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—I KINGS 18:1-40.—FEBRUARY 12.—
"Choose you this day whom ye will serve."—Joshua 24:15 .
THE word of the Lord came to Elijah in the third year instructing him to manifest himself to King Ahab, with a view to the termination of the drouth. This may have been the third year of the Prophet's sojourn at Zarephath, or it may have been the third year after Elijah's announcement to Ahab. The land of Israel may already have been experiencing a six-months' drouth when Elijah announced to the king that no rain was to be expected until he, as God's servant, would announce it or bring it. In any event we have the assurance that the entire period of drouth was three and a half years.—Luke 4:25; James 5:17.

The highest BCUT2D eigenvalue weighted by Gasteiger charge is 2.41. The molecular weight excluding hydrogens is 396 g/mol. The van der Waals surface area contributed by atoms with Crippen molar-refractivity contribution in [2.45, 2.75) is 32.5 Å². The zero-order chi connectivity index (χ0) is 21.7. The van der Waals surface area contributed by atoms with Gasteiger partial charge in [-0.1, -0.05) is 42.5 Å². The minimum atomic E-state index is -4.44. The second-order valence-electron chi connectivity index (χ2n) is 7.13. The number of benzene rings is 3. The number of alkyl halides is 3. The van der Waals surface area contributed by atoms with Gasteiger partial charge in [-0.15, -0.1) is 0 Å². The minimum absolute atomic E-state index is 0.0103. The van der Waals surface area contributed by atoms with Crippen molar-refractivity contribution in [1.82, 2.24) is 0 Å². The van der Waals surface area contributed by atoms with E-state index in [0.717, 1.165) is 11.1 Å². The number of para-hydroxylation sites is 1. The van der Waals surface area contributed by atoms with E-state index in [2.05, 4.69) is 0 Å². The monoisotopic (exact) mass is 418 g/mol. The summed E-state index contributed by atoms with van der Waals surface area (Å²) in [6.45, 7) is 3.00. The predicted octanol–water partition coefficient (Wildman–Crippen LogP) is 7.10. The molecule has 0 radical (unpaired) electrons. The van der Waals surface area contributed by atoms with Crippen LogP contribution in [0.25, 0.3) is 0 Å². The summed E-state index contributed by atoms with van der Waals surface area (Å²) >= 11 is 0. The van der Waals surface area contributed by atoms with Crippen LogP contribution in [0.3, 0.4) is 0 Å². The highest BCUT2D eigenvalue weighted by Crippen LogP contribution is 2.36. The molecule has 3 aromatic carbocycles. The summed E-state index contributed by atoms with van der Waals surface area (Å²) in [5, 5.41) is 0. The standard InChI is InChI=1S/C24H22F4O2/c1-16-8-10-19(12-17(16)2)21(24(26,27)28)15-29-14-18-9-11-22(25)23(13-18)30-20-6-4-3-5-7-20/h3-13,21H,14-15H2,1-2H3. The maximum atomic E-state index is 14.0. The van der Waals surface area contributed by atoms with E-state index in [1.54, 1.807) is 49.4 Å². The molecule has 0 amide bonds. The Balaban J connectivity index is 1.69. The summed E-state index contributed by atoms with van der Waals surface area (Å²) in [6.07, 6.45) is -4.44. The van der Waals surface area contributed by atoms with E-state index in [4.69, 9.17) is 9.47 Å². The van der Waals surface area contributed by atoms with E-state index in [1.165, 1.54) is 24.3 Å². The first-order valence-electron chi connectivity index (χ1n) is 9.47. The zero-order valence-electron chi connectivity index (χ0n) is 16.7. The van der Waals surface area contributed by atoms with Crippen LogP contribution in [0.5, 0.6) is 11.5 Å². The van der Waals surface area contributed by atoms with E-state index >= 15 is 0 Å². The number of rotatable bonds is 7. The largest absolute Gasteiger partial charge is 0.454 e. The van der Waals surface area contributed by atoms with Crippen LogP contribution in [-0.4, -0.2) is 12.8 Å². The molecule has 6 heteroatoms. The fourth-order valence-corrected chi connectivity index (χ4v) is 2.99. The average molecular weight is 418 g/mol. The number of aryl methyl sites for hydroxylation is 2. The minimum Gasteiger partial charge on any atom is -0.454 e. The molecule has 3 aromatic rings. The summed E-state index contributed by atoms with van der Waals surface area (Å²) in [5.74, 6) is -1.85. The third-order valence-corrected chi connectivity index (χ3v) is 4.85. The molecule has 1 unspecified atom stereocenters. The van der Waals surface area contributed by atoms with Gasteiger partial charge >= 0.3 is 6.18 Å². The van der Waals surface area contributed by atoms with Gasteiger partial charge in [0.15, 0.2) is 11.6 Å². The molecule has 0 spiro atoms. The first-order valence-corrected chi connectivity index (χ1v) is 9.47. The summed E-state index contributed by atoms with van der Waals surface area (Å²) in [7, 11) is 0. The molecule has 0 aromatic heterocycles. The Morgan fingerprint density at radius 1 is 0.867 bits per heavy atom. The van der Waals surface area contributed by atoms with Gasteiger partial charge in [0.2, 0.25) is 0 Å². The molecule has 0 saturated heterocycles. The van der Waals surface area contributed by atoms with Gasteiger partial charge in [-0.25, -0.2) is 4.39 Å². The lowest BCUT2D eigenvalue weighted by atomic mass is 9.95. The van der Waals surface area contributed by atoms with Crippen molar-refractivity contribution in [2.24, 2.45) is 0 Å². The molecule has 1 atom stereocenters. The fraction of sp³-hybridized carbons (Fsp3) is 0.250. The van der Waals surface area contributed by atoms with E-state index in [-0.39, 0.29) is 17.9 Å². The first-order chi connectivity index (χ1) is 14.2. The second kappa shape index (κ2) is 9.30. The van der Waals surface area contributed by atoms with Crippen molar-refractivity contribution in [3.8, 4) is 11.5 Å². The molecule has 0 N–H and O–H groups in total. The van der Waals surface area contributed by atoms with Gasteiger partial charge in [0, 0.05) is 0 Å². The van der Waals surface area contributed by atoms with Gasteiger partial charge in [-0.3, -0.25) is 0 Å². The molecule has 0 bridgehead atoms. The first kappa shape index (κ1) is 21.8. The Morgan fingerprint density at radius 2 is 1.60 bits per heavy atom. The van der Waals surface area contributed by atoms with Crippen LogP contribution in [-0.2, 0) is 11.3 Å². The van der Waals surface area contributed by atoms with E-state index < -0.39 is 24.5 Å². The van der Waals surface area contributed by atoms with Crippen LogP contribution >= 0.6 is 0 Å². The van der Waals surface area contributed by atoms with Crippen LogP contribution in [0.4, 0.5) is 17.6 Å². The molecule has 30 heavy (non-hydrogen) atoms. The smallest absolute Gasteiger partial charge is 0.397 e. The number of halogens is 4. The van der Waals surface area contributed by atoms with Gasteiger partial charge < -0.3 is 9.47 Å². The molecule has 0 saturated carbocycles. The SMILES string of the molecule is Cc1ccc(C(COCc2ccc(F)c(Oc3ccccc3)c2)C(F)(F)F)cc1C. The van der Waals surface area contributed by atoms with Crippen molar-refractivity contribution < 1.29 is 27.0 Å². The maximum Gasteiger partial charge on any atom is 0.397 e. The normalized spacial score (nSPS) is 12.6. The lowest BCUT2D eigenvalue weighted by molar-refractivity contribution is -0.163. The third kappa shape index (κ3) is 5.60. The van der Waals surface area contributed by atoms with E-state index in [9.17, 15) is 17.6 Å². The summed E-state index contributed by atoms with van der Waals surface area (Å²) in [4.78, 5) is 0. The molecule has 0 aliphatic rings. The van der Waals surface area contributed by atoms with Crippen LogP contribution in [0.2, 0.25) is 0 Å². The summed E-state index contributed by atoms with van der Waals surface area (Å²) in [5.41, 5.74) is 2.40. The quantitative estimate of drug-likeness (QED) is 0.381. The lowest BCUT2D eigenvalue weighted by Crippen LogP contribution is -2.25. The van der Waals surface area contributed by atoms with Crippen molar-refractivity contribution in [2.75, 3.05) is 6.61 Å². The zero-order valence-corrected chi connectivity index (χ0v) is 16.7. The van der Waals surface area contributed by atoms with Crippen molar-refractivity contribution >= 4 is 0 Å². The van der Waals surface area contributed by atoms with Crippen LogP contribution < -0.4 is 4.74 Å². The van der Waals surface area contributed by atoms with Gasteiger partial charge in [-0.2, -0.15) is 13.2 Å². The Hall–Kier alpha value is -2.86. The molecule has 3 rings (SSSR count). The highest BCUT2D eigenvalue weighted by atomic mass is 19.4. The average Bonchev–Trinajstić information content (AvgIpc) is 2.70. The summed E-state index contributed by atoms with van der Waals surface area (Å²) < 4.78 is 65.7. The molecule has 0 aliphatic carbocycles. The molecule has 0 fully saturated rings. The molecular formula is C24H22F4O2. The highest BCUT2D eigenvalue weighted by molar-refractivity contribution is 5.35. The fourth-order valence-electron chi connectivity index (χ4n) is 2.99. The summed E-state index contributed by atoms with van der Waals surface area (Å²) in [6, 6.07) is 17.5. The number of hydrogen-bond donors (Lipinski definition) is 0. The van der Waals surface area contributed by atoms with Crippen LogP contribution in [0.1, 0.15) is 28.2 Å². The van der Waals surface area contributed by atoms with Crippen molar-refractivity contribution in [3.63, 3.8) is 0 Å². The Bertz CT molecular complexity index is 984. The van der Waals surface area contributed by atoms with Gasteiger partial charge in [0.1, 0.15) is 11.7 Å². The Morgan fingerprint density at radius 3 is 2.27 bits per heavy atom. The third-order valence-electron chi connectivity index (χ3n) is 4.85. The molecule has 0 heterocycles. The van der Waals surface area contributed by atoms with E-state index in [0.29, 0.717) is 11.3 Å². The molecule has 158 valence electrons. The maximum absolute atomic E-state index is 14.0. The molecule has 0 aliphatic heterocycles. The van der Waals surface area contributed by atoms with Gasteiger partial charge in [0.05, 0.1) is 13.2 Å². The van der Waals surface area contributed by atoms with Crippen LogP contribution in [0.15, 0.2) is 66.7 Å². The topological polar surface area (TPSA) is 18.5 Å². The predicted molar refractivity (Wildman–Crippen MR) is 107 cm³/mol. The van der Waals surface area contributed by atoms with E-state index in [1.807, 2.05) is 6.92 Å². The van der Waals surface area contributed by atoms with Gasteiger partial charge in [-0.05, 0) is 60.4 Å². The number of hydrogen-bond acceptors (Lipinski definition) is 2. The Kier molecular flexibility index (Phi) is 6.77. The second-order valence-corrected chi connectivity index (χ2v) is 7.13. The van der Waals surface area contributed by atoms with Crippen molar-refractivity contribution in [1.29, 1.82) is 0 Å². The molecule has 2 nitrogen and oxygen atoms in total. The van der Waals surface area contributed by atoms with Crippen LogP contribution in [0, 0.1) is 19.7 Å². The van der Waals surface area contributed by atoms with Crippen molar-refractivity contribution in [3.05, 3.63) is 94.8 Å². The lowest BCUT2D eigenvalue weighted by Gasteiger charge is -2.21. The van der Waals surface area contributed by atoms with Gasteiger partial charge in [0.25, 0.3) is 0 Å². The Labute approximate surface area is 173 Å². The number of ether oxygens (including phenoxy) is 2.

When the time was fulfilled God directed Elijah to present himself to King Ahab, because the time had come when God was willing to relieve the drouth—when a sufficiency of punishment had come upon the Israelites for their iniquities—when at least some of them had been called to their senses, reminded of their Covenant with the Lord and his engagement to give them blessings or adversities, according to their obedience. On arriving at the palace Elijah called for the Royal Superintendent, or Prime Minister, Obadiah. He was a godly man and, of course, distressed by the idolatrous course of the King and the Queen. If he was not sufficiently courageous to protest openly, he was, nevertheless, courageous, for, in a time when the servants of Jehovah were being persecuted to death by Queen Jezebel, Obadiah hid one hundred of them and supplied them with the necessities of life—evidently at the risk of his all. When Obadiah met Elijah and was told to tell the King that Elijah was there to see him, Obadiah feared to do so. He declared that himself and others had searched the entire country over most carefully to find Elijah and found him not. He realized that the Lord had hidden him. He protested that if now he would declare that Elijah was ready to see the King, the probabilities were that, by the time the King would get there, the spirit or power of the Lord would somehow carry Elijah away. Then the King, infuriated, would cause Obadiah's death; but Elijah reassured him.